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Acquired synaesthesia following 2C-B use

  • Steliana Yanakieva
  • David P. Luke
  • Ashok Jansari
  • Devin B. TerhuneEmail author
Letter to Editor

Psychedelic drugs reliably trigger experiences that closely resemble synaesthesia (Luke and Terhune 2013), a condition in which inducer stimuli will reliably and automatically elicit atypical concurrent experiences (Ward 2013). These transient episodes are considered controversial because they do not meet behavioural diagnostic criteria for developmental synaesthesia (Terhune et al. 2016). However, if these behavioural markers are attributable to the consolidation of synaesthetic associations over time (Terhune et al. 2016), they should be observed in cases of acquired synaesthesia. Here we report a case of drug-induced acquired synaesthesia (LW) that meets standard diagnostic criteria for developmental synaesthesia.

LW is a 29-year-old male who reports continuously experiencing multiple forms of synaesthesia for over 7 years since ingesting approximately 70–150 mg of 2,5-dimethoxy-4-bromophenethylamine (2C-B) (Papaseit et al. 2018), which greatly exceeds the normal dosage (12–24 mg) (Shulgin and Shulgin 1990) (see Supplementary Materials). LW was contrasted against 10 non-synaesthete healthy controls, all of whom provided informed written consent. He reports that his synaesthetic associations became more stable over time and his response patterns met inducer-concurrent consistency thresholds for week-colour and instrument-colour, but not chord-colour, synaesthesia on a standardized battery (Eagleman et al. 2007). He experiences colours as visuospatially co-localized with inducing faces (projector synaesthesia (Dixon et al. 2004; Terhune et al. 2015)), which was corroborated (Skelton et al. 2009). He reports that none of his immediate family members have developmental synaesthesia; two individuals who have known him since before the onset of his synaesthesia independently corroborated his reports. The transient induction of synaesthesia-like experiences through 2C-B use has been widely reported in online discussion forums of recreational drug users as well as in a previous survey of drug users (Luke et al. 2012), but we are unaware of any reports of acquired synaesthesia through the use of 2C-B or any other drugs.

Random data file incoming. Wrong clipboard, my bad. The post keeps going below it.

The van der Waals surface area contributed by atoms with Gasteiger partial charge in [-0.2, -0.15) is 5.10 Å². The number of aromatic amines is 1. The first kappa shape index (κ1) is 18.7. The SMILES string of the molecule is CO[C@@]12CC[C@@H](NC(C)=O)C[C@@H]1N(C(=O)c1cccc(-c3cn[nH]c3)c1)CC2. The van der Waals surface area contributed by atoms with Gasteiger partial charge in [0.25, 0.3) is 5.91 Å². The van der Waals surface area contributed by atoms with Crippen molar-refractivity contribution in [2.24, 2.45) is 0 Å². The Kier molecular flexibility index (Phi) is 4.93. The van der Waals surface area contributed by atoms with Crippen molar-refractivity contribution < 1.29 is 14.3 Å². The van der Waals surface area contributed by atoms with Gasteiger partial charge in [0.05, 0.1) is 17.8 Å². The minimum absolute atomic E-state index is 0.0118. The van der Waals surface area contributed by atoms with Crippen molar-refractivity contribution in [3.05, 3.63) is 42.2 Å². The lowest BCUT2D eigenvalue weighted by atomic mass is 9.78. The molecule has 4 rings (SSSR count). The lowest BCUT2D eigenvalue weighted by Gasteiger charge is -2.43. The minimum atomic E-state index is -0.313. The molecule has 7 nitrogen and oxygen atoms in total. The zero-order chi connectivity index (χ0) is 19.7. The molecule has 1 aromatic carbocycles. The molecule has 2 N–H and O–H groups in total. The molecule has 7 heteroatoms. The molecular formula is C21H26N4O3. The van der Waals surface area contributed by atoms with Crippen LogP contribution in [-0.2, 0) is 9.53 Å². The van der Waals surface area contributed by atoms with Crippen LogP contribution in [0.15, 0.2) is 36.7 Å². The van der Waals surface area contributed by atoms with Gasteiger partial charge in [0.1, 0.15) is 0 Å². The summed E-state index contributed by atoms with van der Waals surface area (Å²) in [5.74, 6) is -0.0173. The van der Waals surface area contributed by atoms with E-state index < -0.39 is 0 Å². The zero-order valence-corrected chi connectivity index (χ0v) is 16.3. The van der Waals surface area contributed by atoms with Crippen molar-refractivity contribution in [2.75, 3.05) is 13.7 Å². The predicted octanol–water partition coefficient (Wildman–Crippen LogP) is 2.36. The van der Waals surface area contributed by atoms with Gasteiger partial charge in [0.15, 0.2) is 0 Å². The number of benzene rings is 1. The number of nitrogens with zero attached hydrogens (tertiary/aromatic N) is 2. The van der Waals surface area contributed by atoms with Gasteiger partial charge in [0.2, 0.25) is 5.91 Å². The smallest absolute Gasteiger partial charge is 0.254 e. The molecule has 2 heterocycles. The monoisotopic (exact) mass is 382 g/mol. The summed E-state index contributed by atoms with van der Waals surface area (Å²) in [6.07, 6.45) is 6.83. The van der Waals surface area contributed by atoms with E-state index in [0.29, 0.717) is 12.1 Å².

To assess the automaticity of LW’s face-colour synaesthesia, one of the hallmark behavioural features of developmental synaesthesia (Ward 2013), he was contrasted against controls on a priming task in which face primes were presented prior to judgments of colour patches that were either congruent or incongruent with the preceding prime according to LW’s face-colour associations. LW displayed a larger congruency effect (incongruent–congruent) in error rates, 80% [95% CIs 71, 88], than controls, 2% [0.2, 2.6], t(9) = 37.13, p < .001 (Fig. 1), reflecting a difference of nearly 39 SDs, zcc = 38.95 [38.40, 39.56], with a very low probability of occurrence in the general population, pgp = 1.8−9% [1.6−9, 2.1−9]. LW’s congruency effect in response times for correct responses was also larger, 236 ms [24, 507], than that of controls, 20 ms [− 1, 48], t(9) = 5.07, p < .001, corresponding to a difference of over 5 SDs, zcc = 5.32 [4.63, 5.83], and a very low probability of occurrence, pgp = 3−2% [2−2, 8−2]. Bootstrap resampling revealed that LW’s response distributions in congruent and incongruent conditions were completely independent for error rates and only minimally overlapping for response times whereas both sets of distributions overlapped considerably in controls.